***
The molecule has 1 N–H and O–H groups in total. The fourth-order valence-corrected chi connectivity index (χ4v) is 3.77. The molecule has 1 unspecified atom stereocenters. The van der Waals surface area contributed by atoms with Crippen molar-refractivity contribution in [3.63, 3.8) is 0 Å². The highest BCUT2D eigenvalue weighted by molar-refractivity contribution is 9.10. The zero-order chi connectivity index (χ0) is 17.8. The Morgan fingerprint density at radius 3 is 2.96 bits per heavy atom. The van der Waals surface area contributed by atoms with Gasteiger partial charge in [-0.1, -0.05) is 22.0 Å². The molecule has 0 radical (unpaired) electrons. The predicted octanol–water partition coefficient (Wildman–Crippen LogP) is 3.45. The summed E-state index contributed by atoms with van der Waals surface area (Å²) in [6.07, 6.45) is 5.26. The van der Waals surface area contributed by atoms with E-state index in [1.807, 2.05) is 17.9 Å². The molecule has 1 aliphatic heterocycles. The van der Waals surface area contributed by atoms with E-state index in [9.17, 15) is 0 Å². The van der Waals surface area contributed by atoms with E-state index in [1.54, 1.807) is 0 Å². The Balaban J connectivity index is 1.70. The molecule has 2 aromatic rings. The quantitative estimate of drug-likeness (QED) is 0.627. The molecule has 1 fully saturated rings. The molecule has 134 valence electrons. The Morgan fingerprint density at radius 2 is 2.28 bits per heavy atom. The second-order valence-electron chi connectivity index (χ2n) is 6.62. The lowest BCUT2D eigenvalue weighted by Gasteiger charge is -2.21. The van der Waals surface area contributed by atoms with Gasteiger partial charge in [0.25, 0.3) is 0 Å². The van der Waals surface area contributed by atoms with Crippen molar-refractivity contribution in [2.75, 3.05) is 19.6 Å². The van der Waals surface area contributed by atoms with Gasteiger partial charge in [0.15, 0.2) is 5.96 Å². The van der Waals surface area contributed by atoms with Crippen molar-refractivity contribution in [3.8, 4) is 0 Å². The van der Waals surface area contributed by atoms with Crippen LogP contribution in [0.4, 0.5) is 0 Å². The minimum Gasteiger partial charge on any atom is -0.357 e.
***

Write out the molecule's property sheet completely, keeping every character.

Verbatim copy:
The molecule has 1 N–H and O–H groups in total. The fourth-order valence-corrected chi connectivity index (χ4v) is 3.77. The molecule has 1 unspecified atom stereocenters. The van der Waals surface area contributed by atoms with Crippen molar-refractivity contribution in [3.63, 3.8) is 0 Å². The highest BCUT2D eigenvalue weighted by molar-refractivity contribution is 9.10. The zero-order chi connectivity index (χ0) is 17.8. The Morgan fingerprint density at radius 3 is 2.96 bits per heavy atom. The van der Waals surface area contributed by atoms with Gasteiger partial charge in [-0.1, -0.05) is 22.0 Å². The molecule has 0 radical (unpaired) electrons. The predicted octanol–water partition coefficient (Wildman–Crippen LogP) is 3.45. The summed E-state index contributed by atoms with van der Waals surface area (Å²) in [6.07, 6.45) is 5.26. The van der Waals surface area contributed by atoms with E-state index in [1.807, 2.05) is 17.9 Å². The molecule has 1 aliphatic heterocycles. The van der Waals surface area contributed by atoms with E-state index in [9.17, 15) is 0 Å². The van der Waals surface area contributed by atoms with E-state index in [1.54, 1.807) is 0 Å². The Balaban J connectivity index is 1.70. The molecule has 2 aromatic rings. The quantitative estimate of drug-likeness (QED) is 0.627. The molecule has 1 fully saturated rings. The molecule has 134 valence electrons. The Morgan fingerprint density at radius 2 is 2.28 bits per heavy atom. The second-order valence-electron chi connectivity index (χ2n) is 6.62. The lowest BCUT2D eigenvalue weighted by Gasteiger charge is -2.21. The van der Waals surface area contributed by atoms with Gasteiger partial charge in [0.25, 0.3) is 0 Å². The van der Waals surface area contributed by atoms with Crippen molar-refractivity contribution in [2.75, 3.05) is 19.6 Å². The van der Waals surface area contributed by atoms with Gasteiger partial charge in [0.15, 0.2) is 5.96 Å². The van der Waals surface area contributed by atoms with Crippen molar-refractivity contribution in [3.8, 4) is 0 Å². The van der Waals surface area contributed by atoms with Crippen LogP contribution in [0.4, 0.5) is 0 Å². The minimum Gasteiger partial charge on any atom is -0.357 e.